America’s Got Powers
Jonathan Ross
Image Comics
Street: 10.21.14
I hated it. Before letting the assumptions go wild, I will at least attempt to defend America’s Got Powers, as well as my stance. The story goes like this: Some kid doesn’t have super powers when he’s supposed to. He suddenly gets his super power, which leads to a human vs. superhuman brawl for power. I will give credit to Jonathan Ross, whose storytelling is fast paced and action packed.  I just can’t move past the overdone plot of minority mutants/super talented kids rivaling with the governments of the world to maintain power or peace. The series feels like a nightmare I would have after a night of binging on Cheetos and mustard while watching American Idol, The Hunger Games, and X-Men simultaneously. Perhaps the most redeeming quality that America’s Got Powers has to offer is the evil Senator who bares a remarkable resemblance to Sarah Palin.  Pass this one up in the comic store, or pass it off to a kid-sibling after a quick thumb through. –Andrea Silva

Marc Andreyko and Dave Acosta
Chaos! (Dynamite) Comics
Street: 07.09.14
Chastity is another one of Dynamite’s attempts at making ’90s Chaos! Comics characters seem relevant and interesting. I’ll admit, I judged this book immediately by its cover, which featured a scantily clad gal in an uncomfortable and unnatural pose, which unfortunately masks what is, at least for the first four issues: a pretty mediocre and predictable book. The majority of this first volume is a very drawn-out exposition to reframe the original character with a different tragic backstory. Instead of being an ex-stripper turned undead assassin, she’s now an ex-gymnast turned into a half-vampire and half-human thing by an insane Stephanie Meyer clone. It’s as if Marc Andreyko pulled out all the obvious tropes from Buffy and Batman and threw them together to make this hybrid compelling and sympathetic. There’s a council of vampires, a few nods to Carrie, and murdered parents. Dave Acosta’s art adheres to Dynamite’s in-house style and panel structure, which is neither great nor awful. Now that they’ve established so much groundwork in what felt like a volume of flashbacks, Chastity will grow into the goth slayer from before, but who really cares? Personally, I just have no stake in it.  –Taylor Hoffman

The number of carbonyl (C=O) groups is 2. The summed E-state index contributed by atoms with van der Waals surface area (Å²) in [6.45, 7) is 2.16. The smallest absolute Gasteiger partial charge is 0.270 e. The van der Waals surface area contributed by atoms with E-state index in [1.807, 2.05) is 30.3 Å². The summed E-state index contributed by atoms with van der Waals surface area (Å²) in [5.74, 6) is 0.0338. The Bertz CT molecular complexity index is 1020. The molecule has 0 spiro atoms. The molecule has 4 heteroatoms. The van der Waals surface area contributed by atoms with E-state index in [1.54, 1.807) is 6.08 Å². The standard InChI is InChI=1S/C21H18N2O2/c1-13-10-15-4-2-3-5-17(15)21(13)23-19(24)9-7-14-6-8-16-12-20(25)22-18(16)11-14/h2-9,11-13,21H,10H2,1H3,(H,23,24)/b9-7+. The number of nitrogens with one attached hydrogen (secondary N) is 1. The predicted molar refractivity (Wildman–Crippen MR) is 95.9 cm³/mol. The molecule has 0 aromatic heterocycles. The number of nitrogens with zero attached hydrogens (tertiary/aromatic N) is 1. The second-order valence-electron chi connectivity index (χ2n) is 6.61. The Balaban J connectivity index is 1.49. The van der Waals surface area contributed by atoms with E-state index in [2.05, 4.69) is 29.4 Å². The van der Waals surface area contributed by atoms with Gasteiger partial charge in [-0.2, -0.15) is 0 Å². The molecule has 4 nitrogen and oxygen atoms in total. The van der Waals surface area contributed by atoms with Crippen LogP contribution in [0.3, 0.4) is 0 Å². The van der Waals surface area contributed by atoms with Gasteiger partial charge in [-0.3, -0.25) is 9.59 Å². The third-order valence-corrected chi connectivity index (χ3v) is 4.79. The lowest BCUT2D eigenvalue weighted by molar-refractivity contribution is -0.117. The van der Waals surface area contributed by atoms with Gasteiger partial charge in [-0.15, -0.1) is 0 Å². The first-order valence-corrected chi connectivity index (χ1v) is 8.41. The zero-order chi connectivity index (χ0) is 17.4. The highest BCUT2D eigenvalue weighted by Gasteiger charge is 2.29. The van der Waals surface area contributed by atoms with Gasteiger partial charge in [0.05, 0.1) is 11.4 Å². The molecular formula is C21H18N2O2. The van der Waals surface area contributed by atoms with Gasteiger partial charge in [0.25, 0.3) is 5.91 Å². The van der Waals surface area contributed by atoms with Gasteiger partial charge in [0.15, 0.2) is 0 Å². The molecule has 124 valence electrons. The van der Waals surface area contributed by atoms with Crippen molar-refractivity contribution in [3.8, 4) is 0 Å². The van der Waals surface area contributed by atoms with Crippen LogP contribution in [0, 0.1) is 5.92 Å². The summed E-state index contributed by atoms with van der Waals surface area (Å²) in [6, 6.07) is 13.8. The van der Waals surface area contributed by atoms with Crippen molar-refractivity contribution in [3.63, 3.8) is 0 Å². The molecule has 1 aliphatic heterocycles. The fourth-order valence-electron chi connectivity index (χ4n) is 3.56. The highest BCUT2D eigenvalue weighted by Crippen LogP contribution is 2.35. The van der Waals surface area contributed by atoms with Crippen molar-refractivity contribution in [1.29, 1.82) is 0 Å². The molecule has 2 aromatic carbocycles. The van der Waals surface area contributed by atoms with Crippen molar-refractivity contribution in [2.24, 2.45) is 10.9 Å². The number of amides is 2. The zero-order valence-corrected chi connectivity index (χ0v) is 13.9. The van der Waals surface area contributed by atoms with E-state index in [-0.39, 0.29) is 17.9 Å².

C.O.W.L Vol. 1 Principles of Power
Kyle Higgins, Alec Siegel, Rod Reis
Image Comics
Street: 11.11.14
Let’s transport ourselves to 1962 and get down to some serious business and negotiation. Superheroes came onto the Chicago scene a few years back as a shining beacon of safety and crime deterrence, but with the elimination of super villain threats, the public became uninterested in their previous saviors. Now the Chicago Organized Workers League, C.O.W.L, is a labor union comprised of superheroes who work directly with the Chicago police, basically taking over the role as legal protectors whose main power is the law. No, it’s not Watchmen. It’s all about high tension background politics and convoluted cover-ups. The majority of the heroes are pretty unlikable, often shady, and still a bit flat; however, there’s plenty of opportunity for these characters to grow. Kyle Higgins (Nightwing) and Alec Siegel slowly build their world, introducing bits and pieces of the characters throughout the ongoing story of corruption and struggle for relevance. Rod Reis’ (Teen Titans) expressionist art makes up for the slow character building; the watercolor technique is unsettling and captures the sinister tone of the story. C.O.W.L explores the logistics and morality of superheroes with utter disillusionment about the role of the law. –Taylor Hoffman